Tobacco smoke induces persistent infection of Chlamydophila pneumoniae in HEp-2 cells

Jean A Wiedeman, Ravi Kaul, Luke S. Heuer, Nao N. Thao, Kent E Pinkerton, Wanda M. Wenman

Research output: Contribution to journalArticle

9 Scopus citations

Abstract

We examined tobacco smoke exposure and its effect on the life cycle of Chlamydophila pneumoniae (C. pneumoniae) in HEp-2, a human respiratory epithelial cell line. Using noncytotoxic concentrations of smoke medium, chlamydiae were grown in tissue culture and infectious particles were quantitated indirectly by immunocytometry of infected indicator cells. Chlamydial genome copy number was assessed with real-time polymerase chain reaction, and ultrastructure was examined by transmission electron microscopy. There was a significant reduction (56-64%; p<0.05) in the number of infectious elementary bodies following smoke exposure compared to untreated cultures. Under the same conditions, at late time points, smoke-exposed cultures showed significantly fewer chlamydial DNA copies (p<0.04). Moreover, smoke exposure induced large aberrant bodies that predominated within the inclusion. Following in vitro smoke exposure, alterations in the developmental cycle of C. pneumoniae included: inhibition of productive infection, reduced bacterial cell division, and formation of aberrant bodies. Thus, using this novel system, we were able to induce chlamydial persistence. Tobacco smoke exposure may represent a risk for establishment of a chronic reservoir of C. pneumoniae infection within respiratory epithelium.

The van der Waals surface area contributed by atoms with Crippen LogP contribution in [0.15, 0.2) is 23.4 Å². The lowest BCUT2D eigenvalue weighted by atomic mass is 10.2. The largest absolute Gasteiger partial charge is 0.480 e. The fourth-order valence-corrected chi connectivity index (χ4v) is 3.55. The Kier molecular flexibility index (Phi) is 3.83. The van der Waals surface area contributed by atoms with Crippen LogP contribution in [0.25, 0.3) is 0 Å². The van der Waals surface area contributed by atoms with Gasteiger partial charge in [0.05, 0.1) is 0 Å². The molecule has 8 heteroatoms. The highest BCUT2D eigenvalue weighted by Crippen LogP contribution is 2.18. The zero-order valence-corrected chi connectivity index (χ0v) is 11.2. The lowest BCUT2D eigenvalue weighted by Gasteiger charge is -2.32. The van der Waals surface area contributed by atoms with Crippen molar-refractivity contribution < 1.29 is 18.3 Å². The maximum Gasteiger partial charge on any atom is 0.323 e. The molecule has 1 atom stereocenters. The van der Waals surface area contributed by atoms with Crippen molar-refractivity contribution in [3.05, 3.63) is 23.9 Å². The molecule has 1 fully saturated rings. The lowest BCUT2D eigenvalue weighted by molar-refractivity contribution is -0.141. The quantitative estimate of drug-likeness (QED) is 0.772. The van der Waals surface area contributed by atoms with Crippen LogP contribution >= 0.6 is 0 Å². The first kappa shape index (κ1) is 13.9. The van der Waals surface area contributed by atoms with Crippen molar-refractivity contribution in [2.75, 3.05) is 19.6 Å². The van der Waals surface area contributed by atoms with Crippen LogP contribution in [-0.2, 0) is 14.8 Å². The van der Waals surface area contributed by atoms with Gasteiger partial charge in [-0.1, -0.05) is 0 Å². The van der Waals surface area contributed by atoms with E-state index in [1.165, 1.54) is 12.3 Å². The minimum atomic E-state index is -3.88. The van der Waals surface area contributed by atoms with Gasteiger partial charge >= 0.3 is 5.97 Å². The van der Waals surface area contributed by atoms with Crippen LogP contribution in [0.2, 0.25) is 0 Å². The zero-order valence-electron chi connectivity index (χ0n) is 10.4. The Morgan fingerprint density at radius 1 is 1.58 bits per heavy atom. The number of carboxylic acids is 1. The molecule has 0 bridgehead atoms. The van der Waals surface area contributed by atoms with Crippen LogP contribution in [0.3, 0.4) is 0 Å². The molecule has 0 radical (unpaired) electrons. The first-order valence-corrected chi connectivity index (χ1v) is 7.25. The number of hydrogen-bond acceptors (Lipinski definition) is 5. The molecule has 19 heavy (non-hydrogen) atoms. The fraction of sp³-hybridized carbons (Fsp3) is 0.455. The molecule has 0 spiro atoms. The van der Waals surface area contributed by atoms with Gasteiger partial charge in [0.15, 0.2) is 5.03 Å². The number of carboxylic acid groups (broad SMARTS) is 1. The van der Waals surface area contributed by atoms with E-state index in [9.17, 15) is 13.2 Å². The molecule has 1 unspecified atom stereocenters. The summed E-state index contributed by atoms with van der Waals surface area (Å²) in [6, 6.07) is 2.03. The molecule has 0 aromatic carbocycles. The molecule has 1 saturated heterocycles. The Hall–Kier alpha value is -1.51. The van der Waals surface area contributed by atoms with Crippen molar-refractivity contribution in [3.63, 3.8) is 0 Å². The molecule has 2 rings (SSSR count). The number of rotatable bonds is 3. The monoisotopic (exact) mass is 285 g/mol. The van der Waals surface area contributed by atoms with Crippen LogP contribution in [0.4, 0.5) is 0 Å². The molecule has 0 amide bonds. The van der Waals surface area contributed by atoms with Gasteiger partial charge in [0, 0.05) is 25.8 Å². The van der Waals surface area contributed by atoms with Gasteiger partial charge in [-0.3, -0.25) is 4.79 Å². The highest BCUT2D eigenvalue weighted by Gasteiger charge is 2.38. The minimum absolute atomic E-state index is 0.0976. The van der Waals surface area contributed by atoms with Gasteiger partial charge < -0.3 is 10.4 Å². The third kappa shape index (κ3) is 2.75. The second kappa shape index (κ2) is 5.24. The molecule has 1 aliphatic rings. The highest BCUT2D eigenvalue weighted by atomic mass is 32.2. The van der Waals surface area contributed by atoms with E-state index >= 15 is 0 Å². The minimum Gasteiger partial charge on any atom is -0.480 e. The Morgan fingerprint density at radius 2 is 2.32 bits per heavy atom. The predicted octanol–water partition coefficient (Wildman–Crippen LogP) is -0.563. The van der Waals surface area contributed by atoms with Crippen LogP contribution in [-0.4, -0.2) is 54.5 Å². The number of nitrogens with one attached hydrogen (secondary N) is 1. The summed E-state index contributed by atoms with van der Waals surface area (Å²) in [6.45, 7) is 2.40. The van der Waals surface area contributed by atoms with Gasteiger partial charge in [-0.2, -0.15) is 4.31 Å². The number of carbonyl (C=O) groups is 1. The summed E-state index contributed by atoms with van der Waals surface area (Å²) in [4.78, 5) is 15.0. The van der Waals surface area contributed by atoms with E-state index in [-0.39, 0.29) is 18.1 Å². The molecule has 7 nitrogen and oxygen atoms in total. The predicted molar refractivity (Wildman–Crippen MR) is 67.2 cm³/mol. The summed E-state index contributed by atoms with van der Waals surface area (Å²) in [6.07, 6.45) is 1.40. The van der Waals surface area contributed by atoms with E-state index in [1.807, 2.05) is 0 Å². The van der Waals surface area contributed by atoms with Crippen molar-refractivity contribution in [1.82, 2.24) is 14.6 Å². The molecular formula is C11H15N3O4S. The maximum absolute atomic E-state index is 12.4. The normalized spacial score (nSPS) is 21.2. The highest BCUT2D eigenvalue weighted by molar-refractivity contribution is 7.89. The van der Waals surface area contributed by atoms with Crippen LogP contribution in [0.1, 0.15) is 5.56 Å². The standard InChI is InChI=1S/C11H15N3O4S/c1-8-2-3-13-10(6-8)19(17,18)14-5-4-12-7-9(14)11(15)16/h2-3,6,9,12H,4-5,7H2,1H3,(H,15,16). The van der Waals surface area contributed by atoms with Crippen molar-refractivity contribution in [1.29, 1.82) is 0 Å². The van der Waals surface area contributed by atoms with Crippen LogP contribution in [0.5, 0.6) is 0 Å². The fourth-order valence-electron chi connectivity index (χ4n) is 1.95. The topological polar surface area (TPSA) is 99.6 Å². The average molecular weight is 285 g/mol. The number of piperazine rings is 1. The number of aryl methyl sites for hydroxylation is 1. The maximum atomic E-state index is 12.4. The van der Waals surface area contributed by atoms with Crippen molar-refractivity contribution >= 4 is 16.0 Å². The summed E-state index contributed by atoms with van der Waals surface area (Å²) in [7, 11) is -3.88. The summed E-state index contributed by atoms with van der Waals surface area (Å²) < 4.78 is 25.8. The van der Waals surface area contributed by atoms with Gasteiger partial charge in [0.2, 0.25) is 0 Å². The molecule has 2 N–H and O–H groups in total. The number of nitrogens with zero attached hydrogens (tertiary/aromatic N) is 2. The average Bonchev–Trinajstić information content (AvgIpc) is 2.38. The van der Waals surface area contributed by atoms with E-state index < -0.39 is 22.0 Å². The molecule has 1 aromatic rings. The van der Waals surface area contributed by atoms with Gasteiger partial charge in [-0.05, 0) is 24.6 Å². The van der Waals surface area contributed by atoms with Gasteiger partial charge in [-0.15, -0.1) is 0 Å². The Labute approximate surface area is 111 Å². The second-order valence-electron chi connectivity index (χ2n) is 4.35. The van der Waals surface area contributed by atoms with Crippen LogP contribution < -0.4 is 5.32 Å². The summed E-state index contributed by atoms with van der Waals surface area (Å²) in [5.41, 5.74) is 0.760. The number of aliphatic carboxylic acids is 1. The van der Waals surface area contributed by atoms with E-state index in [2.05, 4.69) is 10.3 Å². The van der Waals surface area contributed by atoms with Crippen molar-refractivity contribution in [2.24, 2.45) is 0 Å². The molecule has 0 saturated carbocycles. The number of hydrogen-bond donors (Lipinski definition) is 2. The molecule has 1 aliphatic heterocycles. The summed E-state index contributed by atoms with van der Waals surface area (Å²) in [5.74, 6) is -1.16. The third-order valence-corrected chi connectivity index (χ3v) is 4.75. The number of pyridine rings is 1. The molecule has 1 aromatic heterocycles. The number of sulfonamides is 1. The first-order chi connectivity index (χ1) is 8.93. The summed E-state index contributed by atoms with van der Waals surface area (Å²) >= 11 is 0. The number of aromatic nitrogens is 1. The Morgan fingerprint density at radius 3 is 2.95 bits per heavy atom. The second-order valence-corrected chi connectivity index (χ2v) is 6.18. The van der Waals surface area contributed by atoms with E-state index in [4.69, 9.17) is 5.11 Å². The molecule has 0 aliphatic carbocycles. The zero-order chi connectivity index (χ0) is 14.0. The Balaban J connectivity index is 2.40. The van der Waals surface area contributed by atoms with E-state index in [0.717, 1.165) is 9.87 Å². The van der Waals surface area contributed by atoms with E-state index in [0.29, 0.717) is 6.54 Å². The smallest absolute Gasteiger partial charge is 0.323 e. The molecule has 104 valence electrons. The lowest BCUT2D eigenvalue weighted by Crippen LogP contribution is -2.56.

Original languageEnglish (US)
Pages (from-to)141-148
Number of pages8
JournalMicrobial Pathogenesis
Volume37
Issue number3
DOIs
StatePublished - Sep 2004

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Keywords

  • Chlamydophila pneumoniae
  • Electron microscopy
  • HEp-2 cells
  • Immunocytometry of infected cells
  • Real time PCR
  • Tobacco smoke

ASJC Scopus subject areas

  • Microbiology
  • Infectious Diseases

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